Serinity Young highlights ḍākinīs’ ancient Indian roles as blood-thirsty demonesses who haunted cemeteries and fed on human flesh to refuel their power of flight. Etymologizing their name as “she who flies,” she explains how Buddhism incorporated these potentially malevolent female divinities into initiation goddesses and guardians of Buddhism. In Buddhist iconography and biographical literature, ḍākinīs are figures who appear in the sky at the birth or the death of a saint, bestow wisdom upon meditators, and possess female practitioners. ḍākinīs are associated with the female principle of wisdom, prajñā, a necessary counterpoint to the male principle of skillful means, upāya. These two essential ingredients for Buddhist enlightenment are depicted in the ubiquitous Tantric iconography of the yab yum couple in sexual union. Serenity Young argues that the representation of the female consort as smaller than the male indicates her subordination to the predominantly male subject of Buddhist iconography and religious doctrine. She suggests that the ḍākinīs’ prominence in Buddhist art is a sign of the supremacy of the male practitioner for whom she acts as a necessary counterpart. According to Young, rather than indicating a positive valuation of the feminine, ḍākinīs prevalence and their association with wisdom “has never, however, translated into a higher status for women in social reality because empowering imaginary women disempowers actual women.”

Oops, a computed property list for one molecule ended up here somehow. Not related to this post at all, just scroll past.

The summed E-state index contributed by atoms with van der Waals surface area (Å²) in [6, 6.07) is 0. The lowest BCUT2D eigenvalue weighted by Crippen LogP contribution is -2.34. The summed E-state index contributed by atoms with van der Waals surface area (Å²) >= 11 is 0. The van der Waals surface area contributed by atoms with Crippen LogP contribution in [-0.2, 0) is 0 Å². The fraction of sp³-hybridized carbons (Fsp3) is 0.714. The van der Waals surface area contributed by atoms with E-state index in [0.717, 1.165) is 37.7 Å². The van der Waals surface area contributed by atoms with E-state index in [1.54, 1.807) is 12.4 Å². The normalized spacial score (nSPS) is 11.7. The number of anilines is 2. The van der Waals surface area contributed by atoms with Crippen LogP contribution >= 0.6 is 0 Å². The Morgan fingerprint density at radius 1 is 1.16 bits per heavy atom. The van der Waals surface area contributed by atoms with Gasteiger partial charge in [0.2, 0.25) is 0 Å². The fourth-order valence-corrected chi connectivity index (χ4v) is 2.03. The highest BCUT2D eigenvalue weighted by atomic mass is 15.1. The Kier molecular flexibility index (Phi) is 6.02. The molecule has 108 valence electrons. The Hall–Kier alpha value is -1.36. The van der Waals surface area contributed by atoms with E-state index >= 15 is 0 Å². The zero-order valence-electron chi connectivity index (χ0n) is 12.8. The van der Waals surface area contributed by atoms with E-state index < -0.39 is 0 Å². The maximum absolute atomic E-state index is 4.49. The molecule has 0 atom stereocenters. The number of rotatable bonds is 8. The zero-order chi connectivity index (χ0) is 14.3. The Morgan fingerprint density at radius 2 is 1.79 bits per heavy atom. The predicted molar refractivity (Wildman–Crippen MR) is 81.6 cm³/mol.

The third category of female divinity Young describes, the yoginī, appears on the Indian religious landscape around the fourth century CE. Young associates yoginīs largely with Hinduism, in particular with the wild, blood-drinking female spirits connected with Śiva and emanations of the powerful and wrathful goddesses Kālī and Durgā. She mentions the fascinating archeological evidence of circular roofless stone temples associated with the Indian yoginī cult and speculates about the types of practice that took place in these temples that are ringed on the insides with sculptures of curvaceous female bodies often with animal heads. Young argues that yoginī temples were less involved with sacrificial rites than sexual rites in which male devotees exchanged their own sexual fluids for the ritually powerful sexual fluids of human women who were possessed by divine aerial yoginīs. Young rightfully acknowledges the dearth of source material explaining the role of human women who may have participated in the yoginī cult, an admission that her audience will do well to keep in mind.